■ BY MARCY SHORTUSE
In an odd turn of events, the residents at the end of 3rd Street, also known as “the people with the orange rocks,” have targeted local historian and generational Boca Grande resident Robert Johnson in a lawsuit regarding his letter to the editor in the Boca Beacon that ran just recently, and for “trespass to chattels.”
According to public records, papers were served to Johnson in his home in the last few days.
The people who filed the suit are the owners of 301 3rd St., Douglas and Carolyn Comrie. The case, 20-CA-000002, was a civil action filed in the Twentieth Judicial Circuit Court system. It names Johnson as the defendant and the Comries as plaintiffs, with their attorney, Charles Jones, listed as well.
Jones has been made somewhat infamous on the Boca Beacon Facebook page for responding to stories and editorials that have been posted in recent weeks regarding the rocks the Comries placed on the Promenade … a rather unique venue in which to defend his clients … and for threatening the paper with litigation.
Johnson is being sued on one count of defamation and one count of trespassing.
The Comries are asking for up to $15,000 in damages.
In the civil action it is explained that subsequent to their purchase of the home on 3rd Street, they had evidence that people trespassed on the property and left golf carts, trash and debris, causing damage.The Comries state in the civil action that they placed large stones at each end of their property to restrict golf cart access.
The civil action continues, stating, “In response to Comrie protecting their property from damage, on or about November 15, Johnson allegedly made defaming comments about Comrie placing the stones on their property to an editor (Marcy Shortuse) at the Boca Beacon, which is a newspaper in general circulation.”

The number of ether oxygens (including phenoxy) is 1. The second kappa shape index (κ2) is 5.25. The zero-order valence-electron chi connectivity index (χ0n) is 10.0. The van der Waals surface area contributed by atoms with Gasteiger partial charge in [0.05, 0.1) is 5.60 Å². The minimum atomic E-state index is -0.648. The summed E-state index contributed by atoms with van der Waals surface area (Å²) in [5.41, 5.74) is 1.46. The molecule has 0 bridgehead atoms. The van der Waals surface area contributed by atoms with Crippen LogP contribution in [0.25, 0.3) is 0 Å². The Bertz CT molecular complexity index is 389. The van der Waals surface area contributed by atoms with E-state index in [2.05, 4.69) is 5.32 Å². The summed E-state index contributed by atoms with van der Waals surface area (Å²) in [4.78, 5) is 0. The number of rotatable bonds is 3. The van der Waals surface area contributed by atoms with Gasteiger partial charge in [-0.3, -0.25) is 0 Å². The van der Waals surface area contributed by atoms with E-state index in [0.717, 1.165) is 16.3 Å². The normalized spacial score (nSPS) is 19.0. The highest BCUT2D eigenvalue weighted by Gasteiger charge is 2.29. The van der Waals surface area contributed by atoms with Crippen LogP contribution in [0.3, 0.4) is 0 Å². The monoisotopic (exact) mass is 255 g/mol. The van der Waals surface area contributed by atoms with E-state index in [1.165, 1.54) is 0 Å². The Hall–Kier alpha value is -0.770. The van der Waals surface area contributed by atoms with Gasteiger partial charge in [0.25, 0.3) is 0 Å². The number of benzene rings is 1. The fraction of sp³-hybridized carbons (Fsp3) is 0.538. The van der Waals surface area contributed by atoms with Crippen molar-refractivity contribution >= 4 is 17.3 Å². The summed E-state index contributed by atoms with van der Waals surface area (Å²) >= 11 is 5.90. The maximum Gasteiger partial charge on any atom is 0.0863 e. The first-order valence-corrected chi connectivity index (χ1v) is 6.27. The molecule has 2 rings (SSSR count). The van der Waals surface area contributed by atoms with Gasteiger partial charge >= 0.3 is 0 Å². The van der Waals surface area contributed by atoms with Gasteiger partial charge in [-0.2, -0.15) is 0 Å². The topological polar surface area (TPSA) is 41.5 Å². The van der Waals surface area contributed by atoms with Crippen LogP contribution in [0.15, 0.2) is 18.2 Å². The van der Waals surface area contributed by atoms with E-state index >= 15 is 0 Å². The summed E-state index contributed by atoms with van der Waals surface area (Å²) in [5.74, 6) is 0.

The civil action goes on to describe other comments Johnson allegedly made about the Promenade, including the fact that people had been trying to block it off for at least 50 years, and that it was time it stopped. It alleges that Johnson claimed the public should have the right of way, and that the County should act in the public interest.
“Johnson’s comments were clearly intended to ridicule and cause damage to the Comries,” it stated.
The civil action also alleges that Johnson spray-painted the rocks orange and that he threw some of the rocks over the seawall, on or about the evening of December 16, 2019. The civil action alleges that he did it “under the cover of darkness,” but that the Comries have night-vision cameras.
The civil action then says that on December 19, Johnson drove his golf cart from the public beach access near his house two miles up the beach to the Comrie home to look at the rocks again. On December 20, it says, the Boca Beacon and editor Marcy Shortuse posted a picture of those stones.
Under the “Count II – Trespass to Chattels” portion of the civil action, it says the Comries are asking for more monetary damages, exceeding $5,000 but less than $15,000.
The summary under Count II alleges that Johnson deemed the large stones “his own” by spray-painting them with permanent orange paint; that his alleged spraying of the stones “impaired the condition, quality and value of the rocks”; that the Comries have been “deprived the ownership of natural stones free of permanent orange spray paint”; and that the Comries were “harmed by Johnson spray-painting the natural stones with orange spray paint without the Comrie’s consent or knowledge.
In recent years Lee County has decided that all issues regarding blockages of the Promenade, a walkway that was deeded from one corporation to the people of the island in 1927, need to be handled in civil court, and that they weren’t in the business of handling private deed restrictions in their code enforcement department.
If you are interested in reading the civil action in its entirety, go to https://matrix.leeclerk.org/Cases/Search and type in 20-CA-000002 in the “case number” category.